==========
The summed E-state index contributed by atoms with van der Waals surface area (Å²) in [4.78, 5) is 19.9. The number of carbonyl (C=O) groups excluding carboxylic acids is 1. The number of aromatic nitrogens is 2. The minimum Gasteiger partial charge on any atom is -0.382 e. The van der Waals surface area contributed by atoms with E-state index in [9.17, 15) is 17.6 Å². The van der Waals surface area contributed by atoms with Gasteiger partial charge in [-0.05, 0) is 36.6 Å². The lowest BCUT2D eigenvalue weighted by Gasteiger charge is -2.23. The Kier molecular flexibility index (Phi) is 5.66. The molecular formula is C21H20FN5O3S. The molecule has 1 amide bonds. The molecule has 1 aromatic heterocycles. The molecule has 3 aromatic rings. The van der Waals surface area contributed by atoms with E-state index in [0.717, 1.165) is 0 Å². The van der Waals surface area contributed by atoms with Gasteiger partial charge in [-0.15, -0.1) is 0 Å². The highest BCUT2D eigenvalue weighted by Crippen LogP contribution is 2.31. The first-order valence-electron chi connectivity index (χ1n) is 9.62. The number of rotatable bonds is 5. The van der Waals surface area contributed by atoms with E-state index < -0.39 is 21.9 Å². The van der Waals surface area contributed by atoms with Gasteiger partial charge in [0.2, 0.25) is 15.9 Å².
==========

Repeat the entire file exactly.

The summed E-state index contributed by atoms with van der Waals surface area (Å²) in [4.78, 5) is 19.9. The number of carbonyl (C=O) groups excluding carboxylic acids is 1. The number of aromatic nitrogens is 2. The minimum Gasteiger partial charge on any atom is -0.382 e. The van der Waals surface area contributed by atoms with E-state index in [9.17, 15) is 17.6 Å². The van der Waals surface area contributed by atoms with Gasteiger partial charge in [-0.05, 0) is 36.6 Å². The lowest BCUT2D eigenvalue weighted by Gasteiger charge is -2.23. The Kier molecular flexibility index (Phi) is 5.66. The molecular formula is C21H20FN5O3S. The molecule has 1 amide bonds. The molecule has 1 aromatic heterocycles. The molecule has 3 aromatic rings. The van der Waals surface area contributed by atoms with E-state index in [0.717, 1.165) is 0 Å². The van der Waals surface area contributed by atoms with Gasteiger partial charge in [-0.15, -0.1) is 0 Å². The highest BCUT2D eigenvalue weighted by Crippen LogP contribution is 2.31. The first-order valence-electron chi connectivity index (χ1n) is 9.62. The number of rotatable bonds is 5. The van der Waals surface area contributed by atoms with E-state index < -0.39 is 21.9 Å². The van der Waals surface area contributed by atoms with Gasteiger partial charge in [0.2, 0.25) is 15.9 Å².